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Bayesian Deep Learning for Distribution Prediction of TLS Uncertainties

Bayesian Deep Learning for Distribution Prediction of TLS Uncertainties

© GIH
Betreuung:  Jan Hartmann, Hamza Alkhatib
E-Mail:  jan.hartmann@gih.uni-hannover.de
Jahr:  2024
Datum:  01-12-23

Background: 

In modern geodetic applications, Terrestrial Laser Scanning (TLS) is a key technology for the acquisition of detailed 3D information. While TLS has demonstrated remarkable capabilities, the need for robust uncertainty modelling is becoming increasingly apparent in critical applications such as deformation analysis. An accurate understanding and quantification of systematic deviations in TLS measurements is essential to ensure the reliability of 3D data. This research seeks to address this aspect by investigating the uncertainties within TLS data, in particular the systematic deviation in distance measurement.

Objective:

The primary aim of this work is to enhance the quality of uncertainty modeling in TLS. Initial attempts using Gradient Boosting Trees and Deep Learning models have shown promising results in modeling systematic effects. Existing models, limited to representing systematic deviations as point estimates, highlight a gap in achieving comprehensive uncertainty modeling. This study aims to fill this void by leveraging Bayesian Deep Learning approaches. Specifically, we seek to predict not only the distribution of systematic deviations in TLS but also account for the inherent variability in both systematic and random deviations. By incorporating Bayesian principles into deep learning models, we aim to provide a more nuanced understanding of TLS uncertainty, capturing both mean and standard deviation of systematic deviations while accommodating the stochastic nature of random deviations.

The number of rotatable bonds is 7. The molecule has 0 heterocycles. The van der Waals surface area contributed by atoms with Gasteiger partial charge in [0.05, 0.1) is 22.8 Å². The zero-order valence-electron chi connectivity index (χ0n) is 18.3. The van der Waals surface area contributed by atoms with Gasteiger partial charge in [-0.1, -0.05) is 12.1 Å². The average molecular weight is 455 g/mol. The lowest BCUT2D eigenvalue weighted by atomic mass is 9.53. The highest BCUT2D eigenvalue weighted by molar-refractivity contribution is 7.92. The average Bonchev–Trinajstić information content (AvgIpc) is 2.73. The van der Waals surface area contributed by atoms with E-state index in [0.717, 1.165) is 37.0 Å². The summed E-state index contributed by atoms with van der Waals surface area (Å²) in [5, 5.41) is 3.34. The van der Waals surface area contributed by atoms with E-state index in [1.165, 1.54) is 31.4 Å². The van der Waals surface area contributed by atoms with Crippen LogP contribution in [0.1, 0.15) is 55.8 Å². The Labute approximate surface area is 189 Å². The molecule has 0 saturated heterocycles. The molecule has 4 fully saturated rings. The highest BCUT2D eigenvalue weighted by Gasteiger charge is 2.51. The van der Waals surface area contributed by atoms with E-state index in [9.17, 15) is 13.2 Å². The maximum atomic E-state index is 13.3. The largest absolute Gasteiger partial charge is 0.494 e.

Specific Methodology:

Using deep learning models (e.g. PointNet and PointNet++), the investigation aims to predict distribution functions for TLS uncertainties. This involves not only an exploration of the capabilities of the deep learning models, but also a critical examination of how the loss function needs to be defined. Understanding the nuances of the loss function is paramount to effectively predicting the distribution of the uncertainties. Therefore, the study will systematically evaluate different loss functions to determine the most optimal one for our specific problem.

Provides Material:

  1. Processed dataset containing TLS point clouds, with pre-existing difference from the reference point cloud.
  2. For validation: Pre-trained models on this dataset, including XGBoost and PointNet models.

Programming Requirement:

Proficiency in Deep Learning frameworks, particularly in Python, is essential.